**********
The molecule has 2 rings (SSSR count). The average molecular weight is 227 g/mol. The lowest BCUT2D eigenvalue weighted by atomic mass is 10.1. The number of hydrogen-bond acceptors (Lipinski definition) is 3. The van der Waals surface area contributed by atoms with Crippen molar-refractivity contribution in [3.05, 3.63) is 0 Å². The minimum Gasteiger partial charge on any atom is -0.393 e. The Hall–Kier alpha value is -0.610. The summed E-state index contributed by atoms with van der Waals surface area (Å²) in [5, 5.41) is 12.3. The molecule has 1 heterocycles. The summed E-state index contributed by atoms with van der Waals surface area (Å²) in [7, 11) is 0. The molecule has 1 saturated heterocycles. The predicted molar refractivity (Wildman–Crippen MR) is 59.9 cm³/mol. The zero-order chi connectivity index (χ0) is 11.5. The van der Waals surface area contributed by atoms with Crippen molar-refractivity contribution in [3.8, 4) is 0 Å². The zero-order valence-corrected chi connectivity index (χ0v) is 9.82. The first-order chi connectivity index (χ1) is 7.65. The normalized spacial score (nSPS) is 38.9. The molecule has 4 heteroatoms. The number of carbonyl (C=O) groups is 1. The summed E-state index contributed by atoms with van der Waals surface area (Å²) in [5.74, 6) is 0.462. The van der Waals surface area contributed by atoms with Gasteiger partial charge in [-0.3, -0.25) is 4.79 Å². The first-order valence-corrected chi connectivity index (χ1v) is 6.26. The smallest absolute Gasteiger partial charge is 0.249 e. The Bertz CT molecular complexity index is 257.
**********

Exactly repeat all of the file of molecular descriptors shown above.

The molecule has 2 rings (SSSR count). The average molecular weight is 227 g/mol. The lowest BCUT2D eigenvalue weighted by atomic mass is 10.1. The number of hydrogen-bond acceptors (Lipinski definition) is 3. The van der Waals surface area contributed by atoms with Crippen molar-refractivity contribution in [3.05, 3.63) is 0 Å². The minimum Gasteiger partial charge on any atom is -0.393 e. The Hall–Kier alpha value is -0.610. The summed E-state index contributed by atoms with van der Waals surface area (Å²) in [5, 5.41) is 12.3. The molecule has 1 heterocycles. The summed E-state index contributed by atoms with van der Waals surface area (Å²) in [7, 11) is 0. The molecule has 1 saturated heterocycles. The predicted molar refractivity (Wildman–Crippen MR) is 59.9 cm³/mol. The zero-order chi connectivity index (χ0) is 11.5. The van der Waals surface area contributed by atoms with Crippen molar-refractivity contribution in [3.8, 4) is 0 Å². The zero-order valence-corrected chi connectivity index (χ0v) is 9.82. The first-order chi connectivity index (χ1) is 7.65. The normalized spacial score (nSPS) is 38.9. The molecule has 4 heteroatoms. The number of carbonyl (C=O) groups is 1. The summed E-state index contributed by atoms with van der Waals surface area (Å²) in [5.74, 6) is 0.462. The van der Waals surface area contributed by atoms with Gasteiger partial charge in [-0.3, -0.25) is 4.79 Å². The first-order valence-corrected chi connectivity index (χ1v) is 6.26. The smallest absolute Gasteiger partial charge is 0.249 e. The Bertz CT molecular complexity index is 257.